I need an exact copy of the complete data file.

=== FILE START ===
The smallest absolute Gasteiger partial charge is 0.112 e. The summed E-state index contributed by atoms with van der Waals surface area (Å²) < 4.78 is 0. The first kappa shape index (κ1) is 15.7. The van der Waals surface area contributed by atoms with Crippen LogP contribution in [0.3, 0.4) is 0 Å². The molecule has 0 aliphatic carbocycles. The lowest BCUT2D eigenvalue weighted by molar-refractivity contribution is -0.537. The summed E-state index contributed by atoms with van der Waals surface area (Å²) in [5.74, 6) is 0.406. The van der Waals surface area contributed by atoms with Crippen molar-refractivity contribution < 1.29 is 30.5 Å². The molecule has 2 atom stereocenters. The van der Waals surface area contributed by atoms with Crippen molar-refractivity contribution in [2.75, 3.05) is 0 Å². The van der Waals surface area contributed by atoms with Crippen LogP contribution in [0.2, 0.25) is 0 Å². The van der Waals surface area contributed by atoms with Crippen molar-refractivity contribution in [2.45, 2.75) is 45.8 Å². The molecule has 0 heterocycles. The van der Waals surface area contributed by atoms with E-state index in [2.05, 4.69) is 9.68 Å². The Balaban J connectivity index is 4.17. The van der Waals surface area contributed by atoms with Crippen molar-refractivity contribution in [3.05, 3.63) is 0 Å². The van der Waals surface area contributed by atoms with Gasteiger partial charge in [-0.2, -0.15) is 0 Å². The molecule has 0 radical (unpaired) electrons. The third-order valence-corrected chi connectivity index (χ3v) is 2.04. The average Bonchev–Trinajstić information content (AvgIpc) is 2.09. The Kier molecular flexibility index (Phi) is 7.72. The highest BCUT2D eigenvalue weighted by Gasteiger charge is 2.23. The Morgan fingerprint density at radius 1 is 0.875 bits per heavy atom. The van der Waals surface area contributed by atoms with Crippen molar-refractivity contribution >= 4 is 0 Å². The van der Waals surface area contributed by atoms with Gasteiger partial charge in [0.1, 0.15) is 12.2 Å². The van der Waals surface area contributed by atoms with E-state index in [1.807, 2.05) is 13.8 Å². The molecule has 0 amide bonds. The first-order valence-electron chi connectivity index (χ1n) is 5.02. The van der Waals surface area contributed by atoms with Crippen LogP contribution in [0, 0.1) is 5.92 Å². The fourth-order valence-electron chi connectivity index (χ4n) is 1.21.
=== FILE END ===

The smallest absolute Gasteiger partial charge is 0.112 e. The summed E-state index contributed by atoms with van der Waals surface area (Å²) < 4.78 is 0. The first kappa shape index (κ1) is 15.7. The van der Waals surface area contributed by atoms with Crippen LogP contribution in [0.3, 0.4) is 0 Å². The molecule has 0 aliphatic carbocycles. The lowest BCUT2D eigenvalue weighted by molar-refractivity contribution is -0.537. The summed E-state index contributed by atoms with van der Waals surface area (Å²) in [5.74, 6) is 0.406. The van der Waals surface area contributed by atoms with Crippen molar-refractivity contribution < 1.29 is 30.5 Å². The molecule has 2 atom stereocenters. The van der Waals surface area contributed by atoms with Crippen molar-refractivity contribution in [2.75, 3.05) is 0 Å². The van der Waals surface area contributed by atoms with Crippen LogP contribution in [0.2, 0.25) is 0 Å². The van der Waals surface area contributed by atoms with Crippen molar-refractivity contribution in [2.45, 2.75) is 45.8 Å². The molecule has 0 heterocycles. The van der Waals surface area contributed by atoms with E-state index in [2.05, 4.69) is 9.68 Å². The Balaban J connectivity index is 4.17. The van der Waals surface area contributed by atoms with Crippen molar-refractivity contribution in [3.05, 3.63) is 0 Å². The van der Waals surface area contributed by atoms with Gasteiger partial charge in [-0.2, -0.15) is 0 Å². The molecule has 0 radical (unpaired) electrons. The third-order valence-corrected chi connectivity index (χ3v) is 2.04. The average Bonchev–Trinajstić information content (AvgIpc) is 2.09. The Kier molecular flexibility index (Phi) is 7.72. The highest BCUT2D eigenvalue weighted by Gasteiger charge is 2.23. The Morgan fingerprint density at radius 1 is 0.875 bits per heavy atom. The van der Waals surface area contributed by atoms with Crippen molar-refractivity contribution >= 4 is 0 Å². The van der Waals surface area contributed by atoms with Gasteiger partial charge in [0.1, 0.15) is 12.2 Å². The van der Waals surface area contributed by atoms with E-state index in [1.807, 2.05) is 13.8 Å². The molecule has 0 amide bonds. The first-order valence-electron chi connectivity index (χ1n) is 5.02. The van der Waals surface area contributed by atoms with Crippen LogP contribution in [0, 0.1) is 5.92 Å². The fourth-order valence-electron chi connectivity index (χ4n) is 1.21.